WineInk: Sports and Wine — Stan Kroenke plays in the big leagues of both
Stan Kroenke is a collector.
And if his Los Angeles Rams play well enough to win the Super Bowl this Sunday in Atlanta, he will collect his first Lombardi Trophy. Quite an accomplishment for any NFL owner (actually, Robert Kraft has five of them and could have a sixth Sunday) and one that comes not just from a commitment of cash but also from displaying trust in the experts, his coaching staff and front office to do their jobs without interference.
So what does that have to do with wine? Well, in addition to his myriad sports interests, Kroenke also has a collection of vineyards and wine labels that are of playoff quality, indeed, Super Bowl caliber. In fact, his wines score even higher than this year’s prolific Rams offense. You may have heard of, and perhaps even tasted (I have yet to have the pleasure), his cult cabernet classics from Napa’s Oakville appellation, Screaming Eagle, which he became the sole proprietor of in 2009. If so, you have experienced the wine equivalent of having 50-yard-line box seats at this year’s Super Bowl in Atlanta’s Mercedes Benz Stadium. No doubt fine wines will be poured in those boxes on Sunday.
A commonality between the Rams and Screaming Eagle is that Kroenke made decisions to trust youth with both of the esteemed entities. Famously, in January of 2017 Kroenke named Sean McVay as the coach of the Rams. At just 30 years of age he was the youngest coach in NFL history. Now, two years later, his team is in the Super Bowl, and he is the youngest coach ever to be there.
That decision mirrors one Kroenke made five years earlier in 2012. Legendary Screaming Eagle winemaker Andy Erickson was ready to move on (he currently is making his own wine under the Leviathan moniker) and Screaming Eagle needed a new winemaker. The brand stayed in-house to hire the then-29-year-old Nick Gislason, who had been Erickson’s assistant, for the prestigious position. The bold move paid off as the 2012 vintage, Gislason’s first, would go on to receive perfect 100-point scores from Robert Parker, among others. That is akin to winning the Super Bowl on your first try.
In addition to Screaming Eagle and the Second Flight labels, Kroenke also owns the Santa Barbara-based Jonata, which makes a plethora of outstanding wines, including a plush syrah, as well as the Sta. Rita Hills pinot specialist The Hilt. Two years ago he shook up the wine world by purchasing Burgundy’s Domaine Bonneau du Martray. If ever there was a trophy property, Bonneau du Martray is it. Owned and operated for nearly 200 years by the same family, the estate boasts a Grand Cru parcel on the Hill of Corton. They only produce two wines — a red, Corton, and a white, Corton Charlemagne.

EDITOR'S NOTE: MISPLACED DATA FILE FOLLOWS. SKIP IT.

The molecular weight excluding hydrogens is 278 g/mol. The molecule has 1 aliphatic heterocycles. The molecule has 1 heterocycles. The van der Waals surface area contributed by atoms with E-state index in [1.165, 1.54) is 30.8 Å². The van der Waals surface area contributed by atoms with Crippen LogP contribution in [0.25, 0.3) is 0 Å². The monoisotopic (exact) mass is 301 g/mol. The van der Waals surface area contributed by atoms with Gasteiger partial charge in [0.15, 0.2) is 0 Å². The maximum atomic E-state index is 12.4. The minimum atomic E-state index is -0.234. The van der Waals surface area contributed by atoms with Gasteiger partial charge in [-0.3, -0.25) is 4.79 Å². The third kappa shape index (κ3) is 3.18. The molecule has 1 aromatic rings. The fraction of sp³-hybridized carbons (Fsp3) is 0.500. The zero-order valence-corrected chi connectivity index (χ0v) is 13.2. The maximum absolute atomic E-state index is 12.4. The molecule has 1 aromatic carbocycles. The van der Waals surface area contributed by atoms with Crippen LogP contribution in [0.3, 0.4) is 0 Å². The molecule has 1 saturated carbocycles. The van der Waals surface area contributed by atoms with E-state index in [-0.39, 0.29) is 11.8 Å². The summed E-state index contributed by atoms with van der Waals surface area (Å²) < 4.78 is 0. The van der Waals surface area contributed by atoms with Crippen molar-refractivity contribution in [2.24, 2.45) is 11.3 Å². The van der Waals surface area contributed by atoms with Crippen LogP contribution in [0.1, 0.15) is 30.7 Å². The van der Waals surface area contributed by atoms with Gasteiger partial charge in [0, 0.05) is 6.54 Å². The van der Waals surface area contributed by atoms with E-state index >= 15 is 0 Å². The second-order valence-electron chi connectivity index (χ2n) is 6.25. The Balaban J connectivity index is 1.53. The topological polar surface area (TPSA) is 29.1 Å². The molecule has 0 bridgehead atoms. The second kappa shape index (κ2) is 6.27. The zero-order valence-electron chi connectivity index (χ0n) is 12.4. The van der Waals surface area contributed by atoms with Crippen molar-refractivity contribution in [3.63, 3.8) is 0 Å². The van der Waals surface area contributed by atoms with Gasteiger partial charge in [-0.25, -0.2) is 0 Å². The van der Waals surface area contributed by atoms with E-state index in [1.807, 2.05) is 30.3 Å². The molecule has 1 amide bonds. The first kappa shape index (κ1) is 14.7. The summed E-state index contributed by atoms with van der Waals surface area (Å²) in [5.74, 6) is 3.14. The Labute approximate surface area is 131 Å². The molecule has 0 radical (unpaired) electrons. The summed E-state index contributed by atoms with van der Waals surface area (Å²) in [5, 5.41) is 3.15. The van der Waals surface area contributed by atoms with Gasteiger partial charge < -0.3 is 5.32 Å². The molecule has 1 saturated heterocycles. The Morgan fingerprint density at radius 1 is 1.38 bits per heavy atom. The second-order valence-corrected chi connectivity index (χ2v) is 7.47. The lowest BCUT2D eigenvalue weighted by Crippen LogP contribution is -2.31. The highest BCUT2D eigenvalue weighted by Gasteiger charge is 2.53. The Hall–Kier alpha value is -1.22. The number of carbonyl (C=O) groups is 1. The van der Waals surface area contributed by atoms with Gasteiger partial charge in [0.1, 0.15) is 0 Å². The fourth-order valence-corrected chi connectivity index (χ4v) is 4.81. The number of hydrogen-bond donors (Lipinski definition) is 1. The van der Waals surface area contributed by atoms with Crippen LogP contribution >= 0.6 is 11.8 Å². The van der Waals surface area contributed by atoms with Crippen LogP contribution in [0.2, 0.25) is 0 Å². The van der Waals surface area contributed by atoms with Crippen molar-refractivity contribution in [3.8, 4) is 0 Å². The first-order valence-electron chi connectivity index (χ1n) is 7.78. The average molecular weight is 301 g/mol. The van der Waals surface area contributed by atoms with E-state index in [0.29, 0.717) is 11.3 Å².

All of these wines regularly score in the high 90s and some have garnered even 100 points in ratings from writers and publications. Oh, and they are priced so high that only the likes of NFL owners and free agents can afford them. And even then, only if they make the limited allocation lists.
Kroenke, who is not as vocal as many of his fellow owners, has been dubbed by some as “Silent Stan” because he does so few media interviews. So you may not know much about him. He was a high school athlete in Missouri before becoming a real estate developer. Today, according to LandReport.com, he was the fourth-largest landowner in America in 2017 after his purchase of Texas’ enormous Waggoner Ranch. He also owns properties in Aspen, where he met his wife, Ann Walton (yes, of the Walmart Waltons), in the early 1970s, and in Basalt, where a Columbia, Missouri-based company he owns bought the building that houses Whole Foods.
And did we mention the teams? The currently high-flying Denver Nuggets and the not-so-hot Colorado Avalanche are owned by the eponymous Kroenke Sports and Entertainment, as is the Arsenal Premier League football side in England. He also owns the Colorado Rapids soccer team, the Colorado Mammoth Lacrosse team in the Kroenke-held stadiums, Pepsi Center and Dick’s Sporting Goods Stadium.
Named for a pair of St. Louis Cardinals (his name is Enos Stanley Kroenke), Enos Slaughter and Stan “The Man” Musial, Kroenke broke the heart of the city of St. Louis when he moved the then-St. Louis Rams to Los Angeles in 2016. And in two years he will open the most expansive, and expensive, stadium in American sports that will play host to both his Rams and the L.A. Chargers in Inglewood, California.
Sports and wine. If there is a single player on the world stage who has made the most of both, it would be Stan Kroenke.
Kelly J. Hayes lives in the soon-to-be-designated appellation of Old Snowmass. He can be reached at firstname.lastname@example.org.